This week, a third patient came with a diagnosis of restless legs syndrome (RLS) when a more accurate diagnosis should have been neuropathy. Consequently, I thought I should try to clarify the difference between the two.
RLS is loosely defined as having pain in the extremities, especially during relaxation, that is eased by movement or walking. The symptoms are often characterized as “creepy crawling” or “jumpy legs” but are described as painful at times. However, there are more specific criteria that need to be met in order to make a diagnosis. (See below.)
Restless legs syndrome occurs in about 10% of the population and tends to run in families, so ask patients if anyone else in the family has similar symptoms or has been previously diagnosed with RLS.
The diagnostic criteria for RLS is defined in the International Classification of Sleep Disorders as follows:
- “The patient reports an urge to move the legs, usually accompanied or caused by uncomfortable and unpleasant sensations in the legs.
- The urge to move or the unpleasant sensations begin or worsen during periods of rest or worsen during periods of rest or inactivity such as lying or sitting.
- The urge to move or the unpleasant sensations are partially or totally relieved by movement, such as walking or stretching, at least as long as the activity
- The urge to move or the unpleasant sensations are worse, or only occur, in the evening or night.
- The disorder is not better explained by another current sleep disorder, medical or neurological disorder, medication use, or substance use disorder.”1
Neuropathy is described as burning, shooting, electrical, pins-and-needles type of pain in the extremities. This pain is usually not eased by walking, and many patients complain that movement makes the pain worse. This pain is generally present most of the time and does not change during particular times of the day.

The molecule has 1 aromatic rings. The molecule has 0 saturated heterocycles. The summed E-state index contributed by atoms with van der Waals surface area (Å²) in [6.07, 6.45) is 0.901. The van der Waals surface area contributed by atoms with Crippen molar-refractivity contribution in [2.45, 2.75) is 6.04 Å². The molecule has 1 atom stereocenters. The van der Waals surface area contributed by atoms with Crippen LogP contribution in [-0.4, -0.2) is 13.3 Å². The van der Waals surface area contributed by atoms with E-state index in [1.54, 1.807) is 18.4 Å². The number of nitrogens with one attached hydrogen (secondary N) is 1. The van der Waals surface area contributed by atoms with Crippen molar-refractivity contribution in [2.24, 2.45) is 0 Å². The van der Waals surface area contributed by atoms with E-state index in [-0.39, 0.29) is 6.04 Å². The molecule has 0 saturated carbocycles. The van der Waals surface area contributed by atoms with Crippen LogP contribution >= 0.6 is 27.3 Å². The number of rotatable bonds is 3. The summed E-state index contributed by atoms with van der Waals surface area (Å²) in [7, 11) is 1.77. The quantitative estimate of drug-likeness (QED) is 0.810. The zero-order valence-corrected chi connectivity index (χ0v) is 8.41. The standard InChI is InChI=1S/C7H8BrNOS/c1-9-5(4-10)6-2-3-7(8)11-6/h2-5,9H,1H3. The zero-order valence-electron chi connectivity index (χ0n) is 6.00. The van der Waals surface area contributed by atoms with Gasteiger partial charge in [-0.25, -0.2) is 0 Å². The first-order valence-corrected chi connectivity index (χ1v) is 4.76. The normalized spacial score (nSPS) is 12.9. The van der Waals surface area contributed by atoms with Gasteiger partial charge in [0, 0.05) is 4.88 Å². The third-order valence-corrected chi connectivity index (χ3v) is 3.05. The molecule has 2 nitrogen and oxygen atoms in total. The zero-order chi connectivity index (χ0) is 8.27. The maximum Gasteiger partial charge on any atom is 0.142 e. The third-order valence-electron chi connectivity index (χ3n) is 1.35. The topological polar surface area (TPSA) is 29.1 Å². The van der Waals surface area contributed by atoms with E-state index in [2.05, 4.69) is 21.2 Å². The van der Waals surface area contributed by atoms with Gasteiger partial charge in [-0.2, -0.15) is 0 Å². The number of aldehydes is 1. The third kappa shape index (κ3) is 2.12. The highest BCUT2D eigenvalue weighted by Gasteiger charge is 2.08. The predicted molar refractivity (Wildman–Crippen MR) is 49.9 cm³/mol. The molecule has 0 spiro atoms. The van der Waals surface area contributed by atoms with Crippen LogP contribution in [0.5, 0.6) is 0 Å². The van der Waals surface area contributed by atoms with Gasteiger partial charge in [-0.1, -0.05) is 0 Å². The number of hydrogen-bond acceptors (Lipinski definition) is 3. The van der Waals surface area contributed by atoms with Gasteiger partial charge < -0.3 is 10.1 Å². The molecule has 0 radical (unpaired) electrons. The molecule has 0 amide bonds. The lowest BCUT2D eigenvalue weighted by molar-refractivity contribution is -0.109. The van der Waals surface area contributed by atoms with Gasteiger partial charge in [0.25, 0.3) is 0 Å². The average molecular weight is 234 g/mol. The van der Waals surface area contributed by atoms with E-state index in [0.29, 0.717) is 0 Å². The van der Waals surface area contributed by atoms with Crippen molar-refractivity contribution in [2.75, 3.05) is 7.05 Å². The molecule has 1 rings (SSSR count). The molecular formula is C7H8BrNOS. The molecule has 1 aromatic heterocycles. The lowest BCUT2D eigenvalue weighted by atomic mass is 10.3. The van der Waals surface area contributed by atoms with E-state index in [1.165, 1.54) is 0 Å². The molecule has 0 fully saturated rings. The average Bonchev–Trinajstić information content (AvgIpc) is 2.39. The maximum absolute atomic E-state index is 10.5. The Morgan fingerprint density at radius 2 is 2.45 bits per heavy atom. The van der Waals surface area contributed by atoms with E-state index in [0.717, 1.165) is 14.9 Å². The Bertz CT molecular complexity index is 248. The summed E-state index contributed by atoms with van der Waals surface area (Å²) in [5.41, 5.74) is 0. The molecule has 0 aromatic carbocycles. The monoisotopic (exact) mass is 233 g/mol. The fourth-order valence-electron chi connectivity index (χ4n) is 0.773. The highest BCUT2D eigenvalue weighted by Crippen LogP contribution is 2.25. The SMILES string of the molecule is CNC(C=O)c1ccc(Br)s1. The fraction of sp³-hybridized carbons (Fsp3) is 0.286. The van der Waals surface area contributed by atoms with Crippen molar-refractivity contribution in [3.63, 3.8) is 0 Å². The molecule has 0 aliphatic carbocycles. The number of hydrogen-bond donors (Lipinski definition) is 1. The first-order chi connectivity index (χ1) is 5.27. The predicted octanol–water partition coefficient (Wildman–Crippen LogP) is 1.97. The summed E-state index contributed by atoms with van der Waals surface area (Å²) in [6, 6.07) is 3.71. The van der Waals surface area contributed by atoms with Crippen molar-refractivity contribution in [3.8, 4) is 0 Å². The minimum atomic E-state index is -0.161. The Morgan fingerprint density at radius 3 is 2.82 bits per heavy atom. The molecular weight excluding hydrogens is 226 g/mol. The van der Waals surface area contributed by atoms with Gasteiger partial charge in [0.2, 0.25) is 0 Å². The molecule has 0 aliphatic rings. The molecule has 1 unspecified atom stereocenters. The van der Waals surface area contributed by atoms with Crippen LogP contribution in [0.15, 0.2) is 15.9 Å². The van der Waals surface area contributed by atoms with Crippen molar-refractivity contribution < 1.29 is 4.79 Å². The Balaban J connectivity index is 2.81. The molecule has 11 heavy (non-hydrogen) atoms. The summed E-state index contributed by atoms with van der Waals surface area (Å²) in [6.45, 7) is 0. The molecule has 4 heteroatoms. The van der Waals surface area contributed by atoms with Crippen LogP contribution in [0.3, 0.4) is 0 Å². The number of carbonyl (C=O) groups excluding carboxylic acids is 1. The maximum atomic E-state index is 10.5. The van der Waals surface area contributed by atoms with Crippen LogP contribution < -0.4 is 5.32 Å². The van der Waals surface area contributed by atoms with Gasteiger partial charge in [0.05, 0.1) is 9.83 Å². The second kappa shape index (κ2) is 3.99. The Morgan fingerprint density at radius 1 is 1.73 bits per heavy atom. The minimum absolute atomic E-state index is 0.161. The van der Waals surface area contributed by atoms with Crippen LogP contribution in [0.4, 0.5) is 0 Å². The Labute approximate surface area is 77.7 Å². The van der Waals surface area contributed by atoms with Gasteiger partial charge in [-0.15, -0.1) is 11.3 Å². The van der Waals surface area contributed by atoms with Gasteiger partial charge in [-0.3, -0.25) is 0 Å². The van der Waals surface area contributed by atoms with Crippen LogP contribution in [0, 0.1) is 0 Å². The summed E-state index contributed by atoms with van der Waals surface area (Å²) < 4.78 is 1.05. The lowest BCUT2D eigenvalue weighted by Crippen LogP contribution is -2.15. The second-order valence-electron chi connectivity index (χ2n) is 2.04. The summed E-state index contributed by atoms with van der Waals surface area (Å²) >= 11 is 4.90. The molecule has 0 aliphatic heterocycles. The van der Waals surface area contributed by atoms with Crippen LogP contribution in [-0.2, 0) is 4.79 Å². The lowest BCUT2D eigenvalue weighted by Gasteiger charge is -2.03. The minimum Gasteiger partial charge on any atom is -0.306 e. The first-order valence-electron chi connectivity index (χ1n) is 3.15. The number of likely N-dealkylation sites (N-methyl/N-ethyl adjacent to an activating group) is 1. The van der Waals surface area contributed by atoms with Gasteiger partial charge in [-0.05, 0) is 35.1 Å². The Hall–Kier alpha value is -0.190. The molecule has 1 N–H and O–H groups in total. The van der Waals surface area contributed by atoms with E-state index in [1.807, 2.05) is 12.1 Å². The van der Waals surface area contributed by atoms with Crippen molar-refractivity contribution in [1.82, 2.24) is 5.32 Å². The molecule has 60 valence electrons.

What can make a diagnosis difficult is when a patient has neuropathy and RLS, as the two can occur together. RLS can also be seen in patients with kidney disease, Parkinson’s disease, and iron deficiency. It is often seen in pregnancy and can be seen in patients taking antidepressants or antipsychotic drugs.
Besides the patient complaints, check a ferritin level in patients suspected of having RLS. Iron levels should be kept above 50 ng/mL in patients who have symptoms. Add iron if levels fall below. If this does not control symptoms, medications that can be helpful include ropinirole and pramipexole. I often try gabapentin for RLS, especially if there is a neuropathic component as this can help both.
The most important questions to ask your patients are:
- When does the pain occur?
- Does movement make the pain go away or feel better?
These questions will most likely help you with the diagnosis. In most cases, if the pain is occurring with inactivity, in the evening, and walking makes the pain feel better, then you are safe to assume it is RLS. If not, look for something else.
Have you had a difficult time distinguishing between RLS and neuropathy?
Sharon M. O’Brien, MPAS, PA-C, is a practicing clinician with an interest is helping patients understand the importance of sleep hygiene and the impact of sleep on health.
- American Academy of Sleep Medicine. International Classification of Sleep Disorders, 2nd edition, pocket version: Diagnostic and Coding Manual. Westchester, Illinois: American Academy of Sleep Medicine, 2006.